This Stalkerware Delivers Extra-Creepy Features

stalkerware monitor minor

Stalkerware called Monitor Minor gives users the ability to creep on a target’s missives swapped via Instagram, Skype and Snapchat.

Researchers are sending up a red flag over the distribution of an aggressive stalkerware app called Monitor Minor. In a report released Monday, researchers said the Android version of the app gives stalkers near absolute control of targeted devices, going so far as allowing them to capture the unlock pattern or unlock code of phones.

“This is the first time we have registered such a function in all our experience of monitoring mobile platform threats,” wrote Victor Chebyshev, a security researcher at Kaspersky who authored the report.

Over the past year, installs of stalkerware found on Android and iOS devices doubled, according to researchers. But, compared to garden-variety stalkerware apps, researchers say Monitor Minor stands out.

Chebyshev explains that because of the app’s stealth, sophistication and ability to track Gmail, WhatsApp, Instagram and Facebook user activity, a heightened awareness of the stalkerware is needed.

Threatpost reached out to Monitor Minor seeking comment and has not heard back. While the app is not available via Google Play or via Apple’s App Store, it is sold online at a purported tool for monitoring a child’s activity on the phone.

App in Action  

Researchers said the app, tracked as Monitor.AndroidOS.MonitorMinor.c, is a “rare piece of stalkerware” that can tap voice communication of over dozen apps including Gmail, WhatsApp, Skype and Snapchat. But, what researchers say surprised them the most was the apps ability to escape a targeted Android device’s sandboxing and access data tied to other apps such as WhatsApp messages.

The ability to access sensitive app data generated by apps other than Monitor Minor itself on the targeted Android device requires the installation of a SuperUser-type app, a.k.a. an SU utility. These types of apps are able to bypass an Android protection called Discretionary Access Control, designed to prevent data leakage between apps. In this cased the SU utility is Monitor Minor.

“[The SU utility] grants root access to the system. Exactly how they get on the device — installed at the factory, by a user, or even by malware — is not so important. The main point is that they cause one of the system’s key security mechanisms to cease to exist,” researchers wrote.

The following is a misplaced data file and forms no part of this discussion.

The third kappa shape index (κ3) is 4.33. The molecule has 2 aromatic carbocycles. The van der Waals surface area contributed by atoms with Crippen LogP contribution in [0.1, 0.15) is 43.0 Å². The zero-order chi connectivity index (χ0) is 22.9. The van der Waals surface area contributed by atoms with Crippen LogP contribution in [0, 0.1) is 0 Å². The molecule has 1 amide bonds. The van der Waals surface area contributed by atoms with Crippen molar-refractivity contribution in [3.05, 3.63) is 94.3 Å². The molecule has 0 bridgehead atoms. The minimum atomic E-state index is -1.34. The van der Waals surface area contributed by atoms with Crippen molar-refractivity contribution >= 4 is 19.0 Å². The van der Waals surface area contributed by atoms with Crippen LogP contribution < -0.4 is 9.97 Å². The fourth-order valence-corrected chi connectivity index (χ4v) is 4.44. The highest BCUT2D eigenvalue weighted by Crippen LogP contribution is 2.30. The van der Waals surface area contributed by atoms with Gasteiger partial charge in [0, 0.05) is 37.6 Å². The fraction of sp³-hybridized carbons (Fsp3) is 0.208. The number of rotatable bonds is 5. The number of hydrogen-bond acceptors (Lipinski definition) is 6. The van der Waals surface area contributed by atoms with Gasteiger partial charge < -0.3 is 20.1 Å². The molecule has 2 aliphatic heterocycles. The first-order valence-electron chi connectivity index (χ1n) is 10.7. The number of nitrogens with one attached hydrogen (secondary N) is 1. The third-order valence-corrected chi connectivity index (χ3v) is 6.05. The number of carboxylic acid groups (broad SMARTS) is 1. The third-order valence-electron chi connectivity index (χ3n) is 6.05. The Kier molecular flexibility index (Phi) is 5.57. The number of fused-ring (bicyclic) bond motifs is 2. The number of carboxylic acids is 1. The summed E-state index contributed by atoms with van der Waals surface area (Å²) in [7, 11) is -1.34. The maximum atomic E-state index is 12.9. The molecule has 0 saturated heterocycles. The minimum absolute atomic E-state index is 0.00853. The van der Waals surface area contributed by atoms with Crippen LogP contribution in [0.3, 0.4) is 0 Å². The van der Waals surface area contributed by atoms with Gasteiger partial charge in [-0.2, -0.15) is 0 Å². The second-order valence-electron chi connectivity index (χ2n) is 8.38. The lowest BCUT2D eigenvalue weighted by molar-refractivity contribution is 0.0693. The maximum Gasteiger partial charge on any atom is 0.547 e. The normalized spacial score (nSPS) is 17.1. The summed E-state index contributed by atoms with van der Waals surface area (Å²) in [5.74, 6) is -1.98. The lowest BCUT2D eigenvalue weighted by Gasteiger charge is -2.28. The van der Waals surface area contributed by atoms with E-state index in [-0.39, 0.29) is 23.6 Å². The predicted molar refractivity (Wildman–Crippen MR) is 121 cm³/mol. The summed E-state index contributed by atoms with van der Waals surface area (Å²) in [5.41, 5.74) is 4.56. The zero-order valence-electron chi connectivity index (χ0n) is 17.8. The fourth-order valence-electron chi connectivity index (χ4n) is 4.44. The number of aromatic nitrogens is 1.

Installation of this type of app on a phone is not trivial. “Keep in mind that on recent versions of Android OS, an attacker will have to do a lot to install this software, because the operating system will fight against the installation on each step,” Chebyshev wrote in an email based interview with Threatpost.

A review of the install process revealed a 17-step process, which entailed turning off key security features such as “scan device for security threats” and “improve harmful app detection.”

“The infection vector here is different; it has social-engineering origin. The attacker must have physical access to the device for a long time to download, install and configure the stalkerware properly,” Chebyshev said.

SuperUser or SuperCreep

One of the more aggressive features the app has, is its ability to steal the device’s unlock code. The Monitor Minor app does this by using it’s root privileges to extract the file “/data/system/gesture.key” from the targeted phone. That directory contains the hash sum for the screen unlock pattern or the password.

“If this piece of software works on the device properly, the victim would not know anything, and a stolen unlock pattern would not be of any use,” the researcher told Threatpost. “However, if the victim uninstalls the stalkerware from the device, the attacker may need the unlock pattern to gain access again. So, it’s something like a backup.”

The researcher said that Monitor Minor is also unique in that it is almost impossible to detect on the victim’s device. “Note too that the Monitor.AndroidOS.MonitorMinor.c is obfuscated, which means that its creators are aware of the existence of anti-stalkerware tools and try to counter them,” he said.

Kaspersky warned that the app is predominantly in use in India. It also said the app is also used in English- and Turkish-speaking parts of the world.

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